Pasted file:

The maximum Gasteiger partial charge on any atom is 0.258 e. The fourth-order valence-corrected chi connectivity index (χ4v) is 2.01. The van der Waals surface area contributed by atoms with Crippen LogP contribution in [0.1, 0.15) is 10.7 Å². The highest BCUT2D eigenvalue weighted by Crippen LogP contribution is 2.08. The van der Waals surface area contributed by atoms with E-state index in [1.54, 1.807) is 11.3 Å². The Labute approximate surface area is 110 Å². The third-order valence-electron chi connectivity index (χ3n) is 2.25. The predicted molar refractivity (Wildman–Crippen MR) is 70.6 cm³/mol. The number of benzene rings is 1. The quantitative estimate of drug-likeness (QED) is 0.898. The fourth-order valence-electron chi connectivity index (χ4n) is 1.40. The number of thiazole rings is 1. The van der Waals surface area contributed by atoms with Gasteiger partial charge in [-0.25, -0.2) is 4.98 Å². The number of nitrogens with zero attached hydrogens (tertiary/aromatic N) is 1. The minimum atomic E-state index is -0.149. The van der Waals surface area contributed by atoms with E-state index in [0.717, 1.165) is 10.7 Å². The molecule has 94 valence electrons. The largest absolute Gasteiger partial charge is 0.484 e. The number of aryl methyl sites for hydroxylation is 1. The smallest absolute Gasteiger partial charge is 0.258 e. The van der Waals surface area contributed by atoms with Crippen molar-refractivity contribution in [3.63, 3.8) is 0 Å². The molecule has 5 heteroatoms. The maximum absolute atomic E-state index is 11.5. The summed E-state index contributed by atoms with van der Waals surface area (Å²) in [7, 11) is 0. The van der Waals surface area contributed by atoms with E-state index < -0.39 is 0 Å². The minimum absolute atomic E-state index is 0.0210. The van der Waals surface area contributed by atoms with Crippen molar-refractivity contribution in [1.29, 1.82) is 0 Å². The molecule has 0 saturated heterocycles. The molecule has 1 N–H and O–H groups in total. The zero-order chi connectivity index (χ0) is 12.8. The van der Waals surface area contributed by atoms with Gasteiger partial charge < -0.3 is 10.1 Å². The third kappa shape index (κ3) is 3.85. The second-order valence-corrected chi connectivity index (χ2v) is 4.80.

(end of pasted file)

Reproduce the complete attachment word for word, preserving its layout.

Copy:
The maximum Gasteiger partial charge on any atom is 0.258 e. The fourth-order valence-corrected chi connectivity index (χ4v) is 2.01. The van der Waals surface area contributed by atoms with Crippen LogP contribution in [0.1, 0.15) is 10.7 Å². The highest BCUT2D eigenvalue weighted by Crippen LogP contribution is 2.08. The van der Waals surface area contributed by atoms with E-state index in [1.54, 1.807) is 11.3 Å². The Labute approximate surface area is 110 Å². The third-order valence-electron chi connectivity index (χ3n) is 2.25. The predicted molar refractivity (Wildman–Crippen MR) is 70.6 cm³/mol. The number of benzene rings is 1. The quantitative estimate of drug-likeness (QED) is 0.898. The fourth-order valence-electron chi connectivity index (χ4n) is 1.40. The number of thiazole rings is 1. The van der Waals surface area contributed by atoms with Gasteiger partial charge in [-0.25, -0.2) is 4.98 Å². The number of nitrogens with zero attached hydrogens (tertiary/aromatic N) is 1. The minimum atomic E-state index is -0.149. The van der Waals surface area contributed by atoms with E-state index in [0.717, 1.165) is 10.7 Å². The molecule has 94 valence electrons. The largest absolute Gasteiger partial charge is 0.484 e. The number of aryl methyl sites for hydroxylation is 1. The smallest absolute Gasteiger partial charge is 0.258 e. The van der Waals surface area contributed by atoms with Crippen molar-refractivity contribution in [3.63, 3.8) is 0 Å². The molecule has 5 heteroatoms. The maximum absolute atomic E-state index is 11.5. The summed E-state index contributed by atoms with van der Waals surface area (Å²) in [7, 11) is 0. The van der Waals surface area contributed by atoms with E-state index < -0.39 is 0 Å². The minimum absolute atomic E-state index is 0.0210. The van der Waals surface area contributed by atoms with Crippen molar-refractivity contribution in [1.29, 1.82) is 0 Å². The molecule has 0 saturated heterocycles. The molecule has 1 N–H and O–H groups in total. The zero-order chi connectivity index (χ0) is 12.8. The van der Waals surface area contributed by atoms with Gasteiger partial charge < -0.3 is 10.1 Å². The third kappa shape index (κ3) is 3.85. The second-order valence-corrected chi connectivity index (χ2v) is 4.80.